Welp. It happened. Google’s Project Tango smartphone has been unveiled with Intel’s RealSense camera built in. And, now, whatever term Google comes up with to represent the emerging 3D ecosystem will be the phrase that everyone uses. Today, at the Intel Developer’s Forum, the computing company announced the news of the Project Tango smartphone.
Until now, the two companies had been working separately on depth sensing technology and integrating that tech into smartphones. Google’s Project Tango had previously made its way into a tablet, which, after being made available for developers, has been making appearances and tech conferences here and there and showcasing its 3D scanning abilities. Meanwhile, Intel had developed its RealSense 3D camera, is now being embedded into numerous computers, tablets, and notebooks, but had yet to be shrunk down enough to fit into a smartphone. Now, the two tech powerhouses have united around a common goal and found a way to fit the RealSense into the Project Tango Android phone.
Engadget gives a complete rundown of the phone’s specifications (as you’ll notice, all of the photos in this article are from Engadget). The device is 8.2mm thick and weighs 165 gram, featuring a 6-inch QHD display. The phone runs on Android 5.0.1 Lollipop and is powered by an Intel Atom X5 processor. While it’s not the first phone capable of capturing depth, as the HTC Evo has a stereoscopic camera, this is, I believe, the first truly depth sensing smartphone. Much more than a stereoscopic camera, the RealSense device includes the RealSense R200 camera, including a fish-eye lens and 8-megapixel sensor, two RGB cameras, IR cameras for calculating distance, and a laser to capture texture for 3D scanning. Other devices feature the RealSense camera and there are peripherals for transforming smartphones into 3D sensing devices, like the Structure Sensor, but, if they get it out to market quickly enough, the Project Tango smartphone will open up a Pandora’s Box of possibilities for consumers and industrial users alike.
Until now, our smartphones have translated the vibrant 3D world into something flat, in which we share 2D photos on Facebook and Instagram, our videos are in 2D, and the ads that are shoved down our throats lay lifeless against our screens. Project Tango, and similar products that will follow suit, could bring 3D sensing abilities to ordinary individuals. No longer will 3D movies be limited to Hollywood, but anyone with a smartphone will be able to capture 3D data. So, not only will YouTube users be able to vlog in 3D and share their 3D music videos, but they’ll also be able to take 3D scans and share them on Sketchfab, using an app like itSeez3D.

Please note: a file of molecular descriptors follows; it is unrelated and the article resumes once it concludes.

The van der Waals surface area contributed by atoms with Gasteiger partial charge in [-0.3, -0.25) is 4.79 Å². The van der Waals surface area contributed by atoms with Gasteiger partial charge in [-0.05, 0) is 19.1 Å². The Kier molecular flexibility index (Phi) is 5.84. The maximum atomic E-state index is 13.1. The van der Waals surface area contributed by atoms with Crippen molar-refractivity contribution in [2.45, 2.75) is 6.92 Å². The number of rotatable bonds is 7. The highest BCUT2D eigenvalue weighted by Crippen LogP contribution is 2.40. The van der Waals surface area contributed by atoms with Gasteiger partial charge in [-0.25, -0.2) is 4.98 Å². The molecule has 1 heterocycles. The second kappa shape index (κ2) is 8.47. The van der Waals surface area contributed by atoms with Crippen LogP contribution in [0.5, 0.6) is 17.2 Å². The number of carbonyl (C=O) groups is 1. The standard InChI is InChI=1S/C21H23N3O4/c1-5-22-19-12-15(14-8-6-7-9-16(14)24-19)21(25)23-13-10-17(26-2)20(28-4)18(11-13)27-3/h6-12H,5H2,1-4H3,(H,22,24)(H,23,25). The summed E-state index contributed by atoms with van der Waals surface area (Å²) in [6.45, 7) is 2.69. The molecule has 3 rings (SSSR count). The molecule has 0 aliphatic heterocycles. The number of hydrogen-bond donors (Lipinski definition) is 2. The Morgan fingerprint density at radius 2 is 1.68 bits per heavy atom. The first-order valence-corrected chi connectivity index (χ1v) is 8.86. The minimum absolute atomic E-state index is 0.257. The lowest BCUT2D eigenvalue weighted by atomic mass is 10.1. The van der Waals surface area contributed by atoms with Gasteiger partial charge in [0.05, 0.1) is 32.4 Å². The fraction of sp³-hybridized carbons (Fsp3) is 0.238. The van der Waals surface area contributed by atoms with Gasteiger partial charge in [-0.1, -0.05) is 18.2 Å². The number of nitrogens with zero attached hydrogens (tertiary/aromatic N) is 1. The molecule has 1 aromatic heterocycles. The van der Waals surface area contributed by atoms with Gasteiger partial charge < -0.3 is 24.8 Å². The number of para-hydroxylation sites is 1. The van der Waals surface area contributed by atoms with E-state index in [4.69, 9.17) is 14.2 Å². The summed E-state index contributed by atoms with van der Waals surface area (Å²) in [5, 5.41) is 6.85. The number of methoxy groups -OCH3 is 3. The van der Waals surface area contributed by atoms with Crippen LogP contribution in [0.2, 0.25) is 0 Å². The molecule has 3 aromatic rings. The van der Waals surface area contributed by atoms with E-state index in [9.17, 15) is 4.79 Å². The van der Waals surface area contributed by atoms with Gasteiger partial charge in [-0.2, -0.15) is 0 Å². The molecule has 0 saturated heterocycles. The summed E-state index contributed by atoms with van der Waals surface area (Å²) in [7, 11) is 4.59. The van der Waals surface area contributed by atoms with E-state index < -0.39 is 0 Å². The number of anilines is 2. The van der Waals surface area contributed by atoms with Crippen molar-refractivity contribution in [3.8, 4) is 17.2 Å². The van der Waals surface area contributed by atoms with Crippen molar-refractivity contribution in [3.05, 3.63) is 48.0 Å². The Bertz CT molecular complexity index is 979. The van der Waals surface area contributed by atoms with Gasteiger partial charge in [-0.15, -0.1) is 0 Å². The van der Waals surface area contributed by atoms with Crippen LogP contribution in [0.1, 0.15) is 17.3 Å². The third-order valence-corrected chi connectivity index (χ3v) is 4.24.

And, though Google’s partnership with Paracosm will open up 3D scanning capabilities, Intel’s Perceptual Computing SDK adds an even greater number of capabilities, including gesture recognition, facial recognition, augmented reality, speech recognition, and more. On top of holding your phone up and using AR to virtually decorate your 3D scanned living room before ordering a piece of furniture (or 3D print?) from IKEA, you will be able to wave objects around with their finger tips and smile as a means of telling the software that they approve of the item.
Then, with AR/VR headsets, like Microsoft HoloLens or Oculus Rift, this data will be viewed in 3D, as well, truly opening the doors to what Autodesk calls Reality Computing, HP calls blended reality, and Microsoft calls mixed reality, in which objects modeled in 3D can be brought into the physical world with 3D printing or physical objects can be made digital with 3D scanning. Only, it will be called whatever Google wants it to, if Google gets its way. That is, unless Apple unveils something more than the iPhone 6S at its upcoming event.